Aunt Lizzie had been handicapped since she was 7 years old, so Ruby and Genevieve stayed and helped her while they were going to high school.  The Story City school offered  Normal Training, which led to a teaching certificate, that they were interested in.  Ruby graduated in 1919, and Genevieve in 1923.  Both taught in rural schools.
     My father, John Beldon Crim, was the youngest son of John and Salina Kail Crim.  He was born July 20, 1867 in the log cabin his father built in 1855 in Boone County.   My mother was Betsey Caroline Mathre, daughter of Anders and Ingeborg Mathre.  She was born December 16, 1869, in Nettle Creek, Grundy county, Illinois. They were married December 31, 1895, in the parsonage of the German Lutheran church in Boone, Iowa by the pastor, Rev. J. P. Guenther.  Dora Crim and Lizzie Mathre were the witnesses.
     A frame house had replaced the log cabin, and they moved in with his father Crim.  Grandmother Crim had died  December 12, 1893.
 The house had a kitchen, pantry, dining room, living room, and two bedrooms, with one small closet under the stairway which was also used to store the heating stove in the summer.  There were two bedrooms upstairs—no closets.  We used large wooden packing boxes standing on end, using the lid as a door.  It was papered with wallpaper and used to store out of season bedding and clothing.  A wood-coal heater in the living room warmed the front rooms,   and the range warmed the kitchen.
     There were 5 boys and 5 girls born to them.:  Floyd Mathre, b. November 20, 1896, d. April 23, 1970; Edith Alvira, b. August 2, 1898, d. March 18, 1899; Ruby Elizabeth, b. January 18,  1900; Edgar Alvin, b. August 12, 1901, d. May 15, 1997; Lola Salina, b. August 13, 1903; Genevieve Mae, b. May 22, 1905, d. April 7, 1971: Severt Arthur, January 3, 1907; Charles Albert, October 10, 1908, Halbert Peter, June 26, 1910; and Helen Jeanette, October 25, 1912.

    About a mile west of our home there was a small settlement known as Ridgeport, also called Mineral Ridge. There were about a dozen houses, a school house, Methodist and Baptist Churches, a grocery and a blacksmith shop. We attended the Methodist church – walking during the summer. When the Methodist pastor was at his other church, we walked across the road to the Baptist services, they did the same. We were also in the Christmas programs.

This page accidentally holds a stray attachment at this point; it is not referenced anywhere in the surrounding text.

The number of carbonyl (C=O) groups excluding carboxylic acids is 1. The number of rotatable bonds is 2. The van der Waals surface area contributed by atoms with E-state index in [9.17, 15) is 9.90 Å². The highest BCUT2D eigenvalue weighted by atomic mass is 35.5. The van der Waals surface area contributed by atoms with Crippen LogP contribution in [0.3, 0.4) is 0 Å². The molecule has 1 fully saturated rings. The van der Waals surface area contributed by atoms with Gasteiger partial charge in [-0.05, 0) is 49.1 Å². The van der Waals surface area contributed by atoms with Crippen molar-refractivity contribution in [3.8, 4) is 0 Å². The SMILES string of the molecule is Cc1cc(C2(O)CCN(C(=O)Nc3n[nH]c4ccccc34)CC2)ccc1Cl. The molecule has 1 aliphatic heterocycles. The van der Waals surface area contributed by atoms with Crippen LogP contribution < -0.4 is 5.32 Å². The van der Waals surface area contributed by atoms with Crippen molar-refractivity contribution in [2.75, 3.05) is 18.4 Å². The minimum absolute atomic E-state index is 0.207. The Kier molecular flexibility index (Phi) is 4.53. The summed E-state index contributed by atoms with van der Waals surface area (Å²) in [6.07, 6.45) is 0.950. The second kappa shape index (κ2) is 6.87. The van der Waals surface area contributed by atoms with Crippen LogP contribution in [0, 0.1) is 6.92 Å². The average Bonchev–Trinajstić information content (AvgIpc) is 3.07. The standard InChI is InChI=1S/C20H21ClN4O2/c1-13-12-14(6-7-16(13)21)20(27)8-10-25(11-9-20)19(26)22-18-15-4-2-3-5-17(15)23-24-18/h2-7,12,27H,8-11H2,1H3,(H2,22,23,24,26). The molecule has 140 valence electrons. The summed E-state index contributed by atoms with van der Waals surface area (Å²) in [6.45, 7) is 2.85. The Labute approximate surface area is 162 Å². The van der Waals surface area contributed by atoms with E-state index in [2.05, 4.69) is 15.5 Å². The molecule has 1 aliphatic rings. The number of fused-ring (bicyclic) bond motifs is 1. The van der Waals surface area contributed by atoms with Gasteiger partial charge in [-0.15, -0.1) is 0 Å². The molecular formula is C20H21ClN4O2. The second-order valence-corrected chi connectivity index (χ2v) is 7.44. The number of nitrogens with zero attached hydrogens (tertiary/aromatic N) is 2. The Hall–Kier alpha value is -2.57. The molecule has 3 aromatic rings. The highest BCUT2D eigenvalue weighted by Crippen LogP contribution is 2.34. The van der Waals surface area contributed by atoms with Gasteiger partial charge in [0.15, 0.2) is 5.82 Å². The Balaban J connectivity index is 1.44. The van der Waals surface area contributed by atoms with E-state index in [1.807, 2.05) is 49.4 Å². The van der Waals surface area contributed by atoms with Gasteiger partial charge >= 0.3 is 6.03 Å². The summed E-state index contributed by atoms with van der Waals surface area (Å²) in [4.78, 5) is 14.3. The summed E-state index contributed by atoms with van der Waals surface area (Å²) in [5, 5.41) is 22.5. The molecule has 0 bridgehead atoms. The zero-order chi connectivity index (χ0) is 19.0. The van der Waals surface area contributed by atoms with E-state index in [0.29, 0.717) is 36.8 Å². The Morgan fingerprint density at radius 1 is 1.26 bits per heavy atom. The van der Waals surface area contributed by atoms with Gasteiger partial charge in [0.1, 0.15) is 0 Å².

My father and his sisters attended the school in Ridgeport, which was replaced by a new one in later years. It is used as a Community Building now. The Methodist church was later sold and converted into a home. There were few members left and they went to Boone. The Baptist church is still in use and is over 150 years old with a small congregation.
    The grocery store was very handy for people living far from Boone. We walked to the store carrying an egg case to trade for groceries. Sometimes we were given a piece of candy which was a nice reward to us.
    The cream was churned with the extra taken to the creamery and sold. Edgar drove the single buggy to take the can of cream to the creamery. I went along for company. He was 11 and I was 9 years old. Later Mother churned the extra cream and sold the butter to Zimbecks grocery store in Boone for many years. In the warm summer time she got up as early as 4 a.m. to churn when it was cool and easier to work the butter firm. She enjoyed the early morning hours – the birds and chickens starting to stir around.
    One summer day Edgar and I drove to Story city to visit Aunt Lizz. He tied the horse in the back yard to a clothesline post using the line, this allowed the horse to eat more grass. We had a thunderstorm with sharp lightning. When Edgar went to see about the horse in the morning, it was gone. She had stepped on the line and broke it off. Edgar looked around the neighborhood and went down town to call the folks – Grandpa had no telephone. The folks said the horse was standing at the front gate waiting to be let in. Floyd rode a horse and led the other back to Story City. He could see the horse tracks in the mud all the way.
    On 4th of July Father would buy some fireworks – sky rockets, Roman candles which we could hold, pinwheels that were nailed to a tree and firecrackers. A small v-shaped pig trough was used for the sky rockets. One 4th of July, Ruby was stung on the forehead by a bee and by night her eyes were swollen shut and she had to miss the display.
    In 1912, my father bought a 240-acre farm in Webster County and we moved there March 3, 1913. It was cold and there was a lot of snow. The fires in the stove had to be put out and cooled before they could be handled. Meantime, the rooms we were in got cold, and it was necessary to put our coats on.
    It was 5 or 6 miles to go in a wagon, and there were problems getting the stovepipes to fit, and the right length. We waited two hours or so in the cool rooms before we got started in the bobsled with blankets and robes in 20-degree weather, with Helen who was five months old. A couple of miles from our home the road was blocked with snow and we went through a neighbors barnyard and through the fields to get to our new home. Imagine our surprise to see a pink house with green shutters! All we had ever seen were white.